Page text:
John M. Becker

Most Americans Say Constitution Guarantees Same-Sex Marriage

Filed By John M. Becker | June 06, 2014 1:00 PM | comments

Filed in: Marriage Equality, Politics
Tags: constitution, constitutional rights, equal protection, gay marriage, marriage equality, milestones, same-sex marriage, Supreme Court, surveys

Justices of the Supreme Court, take note: according to a new Washington Post/ABC News poll released today, a full fifty percent of Americans say that regardless of their own views on marriage equality, they believe that same-sex couples' freedom to marry is a right guaranteed by the U.S. Constitution.

Since 2012, polls have consistently shown that a clear and growing majority of Americans support legal same-gender marriage, and today's poll is no exception: 56 percent of those surveyed say they are in favor of civil marriage equality. But these latest ABC/WaPo findings are significant because they show that the majority's support for marriage equality has deepened much further than merely endorsing the existence of same-sex marriage in states where it's legal, to the belief that the freedom to marry falls under the Constitution's guarantee of "equal protection of the laws."

Today's numbers confirm and reinforce the findings of an ABC/WaPo poll conducted in March, which also found 50 percent support for a constitutionally-protected right to same-sex marriage. As the Washington Post's Greg Sargent points out, majorities of both independents and moderates now believe marriage equality is a constitutional right. Only Republicans and conservatives continue to oppose it:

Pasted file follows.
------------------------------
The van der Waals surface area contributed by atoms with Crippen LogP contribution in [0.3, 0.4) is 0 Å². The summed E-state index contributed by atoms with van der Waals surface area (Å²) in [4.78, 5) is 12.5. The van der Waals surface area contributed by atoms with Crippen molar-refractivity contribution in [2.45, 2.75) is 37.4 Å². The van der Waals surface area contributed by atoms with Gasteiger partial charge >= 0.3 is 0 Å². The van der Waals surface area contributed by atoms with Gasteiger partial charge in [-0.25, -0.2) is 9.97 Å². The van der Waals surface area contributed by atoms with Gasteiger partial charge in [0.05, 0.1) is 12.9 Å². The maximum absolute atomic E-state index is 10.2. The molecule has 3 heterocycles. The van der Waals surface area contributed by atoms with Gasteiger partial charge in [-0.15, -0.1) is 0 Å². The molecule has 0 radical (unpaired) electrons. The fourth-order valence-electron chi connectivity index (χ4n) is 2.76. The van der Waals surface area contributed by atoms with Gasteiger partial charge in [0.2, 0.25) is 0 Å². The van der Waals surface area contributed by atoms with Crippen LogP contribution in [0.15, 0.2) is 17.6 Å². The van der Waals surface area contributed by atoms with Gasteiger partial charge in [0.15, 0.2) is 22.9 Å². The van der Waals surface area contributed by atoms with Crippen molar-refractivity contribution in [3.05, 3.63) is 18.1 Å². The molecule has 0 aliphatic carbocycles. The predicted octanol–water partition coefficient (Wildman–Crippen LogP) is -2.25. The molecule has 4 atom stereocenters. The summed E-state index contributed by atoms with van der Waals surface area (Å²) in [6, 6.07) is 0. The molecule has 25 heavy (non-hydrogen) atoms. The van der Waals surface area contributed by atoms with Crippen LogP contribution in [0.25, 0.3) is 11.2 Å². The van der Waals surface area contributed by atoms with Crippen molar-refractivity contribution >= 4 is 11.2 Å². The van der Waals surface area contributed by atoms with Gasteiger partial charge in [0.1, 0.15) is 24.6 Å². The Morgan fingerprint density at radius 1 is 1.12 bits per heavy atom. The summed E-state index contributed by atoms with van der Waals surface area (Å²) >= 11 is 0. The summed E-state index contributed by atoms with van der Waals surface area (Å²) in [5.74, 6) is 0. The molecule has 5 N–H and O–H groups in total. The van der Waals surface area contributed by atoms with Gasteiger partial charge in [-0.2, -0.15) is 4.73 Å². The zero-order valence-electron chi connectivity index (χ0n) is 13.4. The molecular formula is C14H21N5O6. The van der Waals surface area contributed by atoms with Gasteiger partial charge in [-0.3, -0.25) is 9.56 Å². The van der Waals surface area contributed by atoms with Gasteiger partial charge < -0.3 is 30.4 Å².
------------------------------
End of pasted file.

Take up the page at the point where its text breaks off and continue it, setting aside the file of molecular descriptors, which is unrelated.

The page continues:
And once again, Republicans and conservatives are alone on this question. While 50 percent of independents and 54 percent of moderates say the Constitution's equal protection language gives gays and lesbians the legal right to marry, only 34 percent of Republicans and 29 percent of conservatives say the same.

There is also a significant generation gap on the issue: 60 percent of Americans under 40 believe marriage for gays and lesbians is a constitutional right, but just 38 percent of respondents 65 and older feel the same.

Sargent calls this a major milestone for the LGBT civil rights movement, and he's right. But what's equally significant is the message it sends to the United States Supreme Court, which -- with a slew of marriage equality cases working their way through the federal court system -- will likely have to decide the constitutionality of same-sex marriage in the next two years.

Today's numbers send a strong, unmistakable signal to the justices that America is ready for full, nationwide marriage equality. Let's hope they're paying attention.

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